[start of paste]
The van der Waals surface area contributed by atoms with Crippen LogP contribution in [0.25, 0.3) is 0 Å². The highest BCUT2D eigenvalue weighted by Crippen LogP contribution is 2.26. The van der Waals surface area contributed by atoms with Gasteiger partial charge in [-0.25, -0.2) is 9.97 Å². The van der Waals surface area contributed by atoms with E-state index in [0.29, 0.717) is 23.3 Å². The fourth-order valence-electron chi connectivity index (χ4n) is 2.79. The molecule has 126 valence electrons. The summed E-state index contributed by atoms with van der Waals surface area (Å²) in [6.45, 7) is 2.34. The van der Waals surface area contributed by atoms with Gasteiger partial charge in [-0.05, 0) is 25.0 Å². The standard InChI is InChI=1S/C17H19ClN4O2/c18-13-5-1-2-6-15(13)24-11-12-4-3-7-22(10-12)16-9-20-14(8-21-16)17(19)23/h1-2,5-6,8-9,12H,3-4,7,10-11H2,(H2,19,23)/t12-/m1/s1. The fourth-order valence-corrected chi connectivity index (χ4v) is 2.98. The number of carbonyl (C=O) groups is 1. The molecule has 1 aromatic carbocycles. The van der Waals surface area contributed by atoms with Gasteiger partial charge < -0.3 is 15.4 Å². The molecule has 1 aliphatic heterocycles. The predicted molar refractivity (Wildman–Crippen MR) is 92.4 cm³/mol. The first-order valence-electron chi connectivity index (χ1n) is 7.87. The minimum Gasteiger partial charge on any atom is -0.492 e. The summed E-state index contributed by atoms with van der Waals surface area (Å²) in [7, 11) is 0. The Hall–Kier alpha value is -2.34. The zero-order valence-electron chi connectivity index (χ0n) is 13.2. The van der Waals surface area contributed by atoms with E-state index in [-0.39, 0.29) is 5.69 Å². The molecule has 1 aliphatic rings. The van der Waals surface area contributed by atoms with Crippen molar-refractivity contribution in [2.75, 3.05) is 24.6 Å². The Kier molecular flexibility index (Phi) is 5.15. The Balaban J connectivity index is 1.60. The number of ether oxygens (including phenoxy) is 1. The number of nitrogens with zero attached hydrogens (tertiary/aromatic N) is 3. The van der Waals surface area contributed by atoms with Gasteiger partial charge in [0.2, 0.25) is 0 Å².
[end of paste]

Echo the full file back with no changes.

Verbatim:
The van der Waals surface area contributed by atoms with Crippen LogP contribution in [0.25, 0.3) is 0 Å². The highest BCUT2D eigenvalue weighted by Crippen LogP contribution is 2.26. The van der Waals surface area contributed by atoms with Gasteiger partial charge in [-0.25, -0.2) is 9.97 Å². The van der Waals surface area contributed by atoms with E-state index in [0.29, 0.717) is 23.3 Å². The fourth-order valence-electron chi connectivity index (χ4n) is 2.79. The molecule has 126 valence electrons. The summed E-state index contributed by atoms with van der Waals surface area (Å²) in [6.45, 7) is 2.34. The van der Waals surface area contributed by atoms with Gasteiger partial charge in [-0.05, 0) is 25.0 Å². The standard InChI is InChI=1S/C17H19ClN4O2/c18-13-5-1-2-6-15(13)24-11-12-4-3-7-22(10-12)16-9-20-14(8-21-16)17(19)23/h1-2,5-6,8-9,12H,3-4,7,10-11H2,(H2,19,23)/t12-/m1/s1. The fourth-order valence-corrected chi connectivity index (χ4v) is 2.98. The number of carbonyl (C=O) groups is 1. The molecule has 1 aromatic carbocycles. The van der Waals surface area contributed by atoms with Gasteiger partial charge < -0.3 is 15.4 Å². The molecule has 1 aliphatic heterocycles. The predicted molar refractivity (Wildman–Crippen MR) is 92.4 cm³/mol. The first-order valence-electron chi connectivity index (χ1n) is 7.87. The minimum Gasteiger partial charge on any atom is -0.492 e. The summed E-state index contributed by atoms with van der Waals surface area (Å²) in [7, 11) is 0. The Hall–Kier alpha value is -2.34. The zero-order valence-electron chi connectivity index (χ0n) is 13.2. The van der Waals surface area contributed by atoms with E-state index in [-0.39, 0.29) is 5.69 Å². The molecule has 1 aliphatic rings. The van der Waals surface area contributed by atoms with Crippen molar-refractivity contribution in [2.75, 3.05) is 24.6 Å². The Kier molecular flexibility index (Phi) is 5.15. The Balaban J connectivity index is 1.60. The number of ether oxygens (including phenoxy) is 1. The number of nitrogens with zero attached hydrogens (tertiary/aromatic N) is 3. The van der Waals surface area contributed by atoms with Gasteiger partial charge in [0.2, 0.25) is 0 Å².